The old Hanseatic city, which was established in the 13th century, is located at the coast of the Baltic Sea in the north-eastern German state Mecklenburg-West Pomerania. Due to the states low population density there is lots of space for wildlife and biological reserves around the city. Numerous lakes, moors and different forest areas with rare plants and animals can be found. Along the coast sand dunes alternate with cliffs. The scenic landscape attracts many tourists and bathers in summer. Rostock also offers a great cultural heritage. Parts of town walls and gates, dating from the 14th to the 16th century, are still in place together with other buildings made of bricks. The old trading tradition is reflected in many places, such as shipyards and the port. Also the more recent history left its marks, since Rostock was part of the German Democratic Republic. The University was founded in 1419. In terms of academic history, the following list shows a selection of names associated with Mecklenburg-West Pomerania:
Tycho Brahe, the Danish astronomer and mathematician, known for his extensive studies of planets prior to the use of telescopes, spent time at the University of Rostock. In 1566 an argument over some mathematical formulae (parables) with a fellow student ended in a swords duel, where Tycho Brahe lost part of his nose.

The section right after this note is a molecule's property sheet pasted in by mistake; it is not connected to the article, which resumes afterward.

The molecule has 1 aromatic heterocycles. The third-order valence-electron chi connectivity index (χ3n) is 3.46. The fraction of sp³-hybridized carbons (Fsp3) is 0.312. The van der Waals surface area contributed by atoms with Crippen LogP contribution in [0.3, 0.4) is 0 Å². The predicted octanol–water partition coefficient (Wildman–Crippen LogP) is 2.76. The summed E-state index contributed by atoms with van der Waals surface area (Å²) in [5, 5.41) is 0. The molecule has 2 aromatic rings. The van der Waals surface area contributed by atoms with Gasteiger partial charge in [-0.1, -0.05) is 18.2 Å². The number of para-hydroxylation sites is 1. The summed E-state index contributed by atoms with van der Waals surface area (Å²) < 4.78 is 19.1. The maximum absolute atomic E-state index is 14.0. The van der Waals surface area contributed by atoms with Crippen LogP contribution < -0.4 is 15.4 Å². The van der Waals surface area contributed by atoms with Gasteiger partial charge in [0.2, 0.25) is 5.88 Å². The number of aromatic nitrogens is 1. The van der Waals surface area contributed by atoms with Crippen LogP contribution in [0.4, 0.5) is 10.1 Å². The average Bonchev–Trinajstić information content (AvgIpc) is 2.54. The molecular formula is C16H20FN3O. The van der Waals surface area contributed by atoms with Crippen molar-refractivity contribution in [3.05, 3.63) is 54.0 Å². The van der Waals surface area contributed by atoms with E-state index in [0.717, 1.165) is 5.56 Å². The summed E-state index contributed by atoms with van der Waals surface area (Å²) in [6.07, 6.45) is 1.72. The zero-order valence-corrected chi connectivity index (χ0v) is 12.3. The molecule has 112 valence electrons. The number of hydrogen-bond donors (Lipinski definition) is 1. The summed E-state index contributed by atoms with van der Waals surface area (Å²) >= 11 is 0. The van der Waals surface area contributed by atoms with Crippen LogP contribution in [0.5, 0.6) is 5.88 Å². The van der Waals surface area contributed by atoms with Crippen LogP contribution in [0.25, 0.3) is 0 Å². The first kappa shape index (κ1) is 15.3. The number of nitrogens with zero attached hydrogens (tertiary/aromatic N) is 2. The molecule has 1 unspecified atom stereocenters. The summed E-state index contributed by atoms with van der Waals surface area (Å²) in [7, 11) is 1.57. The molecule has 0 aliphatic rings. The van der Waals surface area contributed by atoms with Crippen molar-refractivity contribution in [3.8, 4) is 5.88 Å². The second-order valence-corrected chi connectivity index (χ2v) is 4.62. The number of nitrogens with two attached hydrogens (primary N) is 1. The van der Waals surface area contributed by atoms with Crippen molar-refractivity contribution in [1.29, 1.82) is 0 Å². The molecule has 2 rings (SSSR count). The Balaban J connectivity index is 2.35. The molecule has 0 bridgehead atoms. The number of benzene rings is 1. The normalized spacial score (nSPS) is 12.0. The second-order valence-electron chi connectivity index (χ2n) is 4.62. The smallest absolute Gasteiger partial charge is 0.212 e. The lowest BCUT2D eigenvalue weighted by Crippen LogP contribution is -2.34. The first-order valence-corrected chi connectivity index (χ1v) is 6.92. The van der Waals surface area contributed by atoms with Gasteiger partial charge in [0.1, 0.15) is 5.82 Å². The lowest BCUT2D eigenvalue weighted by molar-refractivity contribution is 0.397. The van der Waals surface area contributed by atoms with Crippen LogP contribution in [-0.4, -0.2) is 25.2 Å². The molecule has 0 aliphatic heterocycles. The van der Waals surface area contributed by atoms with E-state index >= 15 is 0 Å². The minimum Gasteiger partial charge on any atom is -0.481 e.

Felix Hausdorff, best known for his work on topology and set theory, became professor at the University of Greifswald (about 80 km east of Rostock) in 1913. Like so many other outstanding scientists, the Nazi regime forced him to retire from his academic position. He decided to stay in Germany and committed suicide in 1942.
Albert Einstein and Max Planck received a honorary doctoral degree from the University of Rostock in 1919. It was the only honorary degree Einstein received in Germany. This was initiated by the physicist and philosopher Moritz Schlick.
Moritz Schlick, professor of philosophy in Rostock between 1911 and 1921, was a leading figure of the "Vienna Circle", a group of philosophers, scientists, and mathematicians that investigated scientific language and scientific methodology. The philosophical movement associated with the Circle has been called variously logical positivism, logical empiricism, scientific empiricism, neopositivism, and the unity of science movement.
Albrecht Kossel, born in Rostock, received his doctoral degree in medicine from the University of Rostock. In 1910 he received the Nobel Prize for Medicine or Physiology. Kossel's field of work was physiological chemistry, especially the chemistry of tissues and cells.
Gottlob Frege renewed logic by his masterpiece â€žBegriffsschriftâ€ś (â€śConceptscriptâ€ť), which appeared in 1879. He was born in Wismar and died in Bad Kleinen, both towns are close to Rostock.
Ernst Mayr, evolutionary biologist and frequently referred to as the Darwin of the 20th century studied medicine at the University of Greifswald before he changed to the zoological museum in Berlin.
The two biologists Karl von Frisch and Hans Spemann worked in Rostock before they received a Nobel Prize.